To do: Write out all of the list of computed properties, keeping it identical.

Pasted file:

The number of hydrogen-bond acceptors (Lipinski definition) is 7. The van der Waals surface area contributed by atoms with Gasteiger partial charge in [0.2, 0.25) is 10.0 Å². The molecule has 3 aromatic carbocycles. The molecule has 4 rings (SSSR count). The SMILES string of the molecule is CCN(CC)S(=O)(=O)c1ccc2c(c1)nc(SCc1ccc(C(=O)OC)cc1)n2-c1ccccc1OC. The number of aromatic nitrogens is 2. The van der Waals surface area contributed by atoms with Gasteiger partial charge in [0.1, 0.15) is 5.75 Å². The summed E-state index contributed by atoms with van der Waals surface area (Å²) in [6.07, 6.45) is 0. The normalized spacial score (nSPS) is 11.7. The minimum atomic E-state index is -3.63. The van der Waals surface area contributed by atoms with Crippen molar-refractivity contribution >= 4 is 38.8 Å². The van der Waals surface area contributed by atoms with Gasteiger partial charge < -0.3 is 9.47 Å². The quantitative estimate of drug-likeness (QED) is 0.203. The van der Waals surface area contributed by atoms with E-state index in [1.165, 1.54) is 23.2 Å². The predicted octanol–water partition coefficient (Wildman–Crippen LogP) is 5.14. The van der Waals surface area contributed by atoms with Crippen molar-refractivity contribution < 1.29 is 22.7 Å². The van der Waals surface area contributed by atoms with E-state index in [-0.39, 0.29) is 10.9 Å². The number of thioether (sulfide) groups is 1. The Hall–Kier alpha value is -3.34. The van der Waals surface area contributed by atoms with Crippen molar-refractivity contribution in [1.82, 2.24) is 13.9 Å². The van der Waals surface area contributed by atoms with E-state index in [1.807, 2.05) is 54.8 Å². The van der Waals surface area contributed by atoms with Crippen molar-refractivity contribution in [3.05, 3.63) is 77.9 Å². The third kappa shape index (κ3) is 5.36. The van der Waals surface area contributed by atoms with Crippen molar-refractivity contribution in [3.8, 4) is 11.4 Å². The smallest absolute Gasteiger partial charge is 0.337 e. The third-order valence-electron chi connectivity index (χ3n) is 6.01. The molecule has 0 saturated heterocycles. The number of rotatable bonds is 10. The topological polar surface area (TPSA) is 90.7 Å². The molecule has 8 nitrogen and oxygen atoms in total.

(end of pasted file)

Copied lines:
The number of hydrogen-bond acceptors (Lipinski definition) is 7. The van der Waals surface area contributed by atoms with Gasteiger partial charge in [0.2, 0.25) is 10.0 Å². The molecule has 3 aromatic carbocycles. The molecule has 4 rings (SSSR count). The SMILES string of the molecule is CCN(CC)S(=O)(=O)c1ccc2c(c1)nc(SCc1ccc(C(=O)OC)cc1)n2-c1ccccc1OC. The number of aromatic nitrogens is 2. The van der Waals surface area contributed by atoms with Gasteiger partial charge in [0.1, 0.15) is 5.75 Å². The summed E-state index contributed by atoms with van der Waals surface area (Å²) in [6.07, 6.45) is 0. The normalized spacial score (nSPS) is 11.7. The minimum atomic E-state index is -3.63. The van der Waals surface area contributed by atoms with Crippen molar-refractivity contribution >= 4 is 38.8 Å². The van der Waals surface area contributed by atoms with Gasteiger partial charge < -0.3 is 9.47 Å². The quantitative estimate of drug-likeness (QED) is 0.203. The van der Waals surface area contributed by atoms with E-state index in [1.165, 1.54) is 23.2 Å². The predicted octanol–water partition coefficient (Wildman–Crippen LogP) is 5.14. The van der Waals surface area contributed by atoms with Crippen molar-refractivity contribution < 1.29 is 22.7 Å². The van der Waals surface area contributed by atoms with E-state index in [-0.39, 0.29) is 10.9 Å². The number of thioether (sulfide) groups is 1. The Hall–Kier alpha value is -3.34. The van der Waals surface area contributed by atoms with Crippen molar-refractivity contribution in [1.82, 2.24) is 13.9 Å². The van der Waals surface area contributed by atoms with E-state index in [1.807, 2.05) is 54.8 Å². The van der Waals surface area contributed by atoms with Crippen molar-refractivity contribution in [3.05, 3.63) is 77.9 Å². The third kappa shape index (κ3) is 5.36. The van der Waals surface area contributed by atoms with Crippen molar-refractivity contribution in [3.8, 4) is 11.4 Å². The smallest absolute Gasteiger partial charge is 0.337 e. The third-order valence-electron chi connectivity index (χ3n) is 6.01. The molecule has 0 saturated heterocycles. The number of rotatable bonds is 10. The topological polar surface area (TPSA) is 90.7 Å². The molecule has 8 nitrogen and oxygen atoms in total.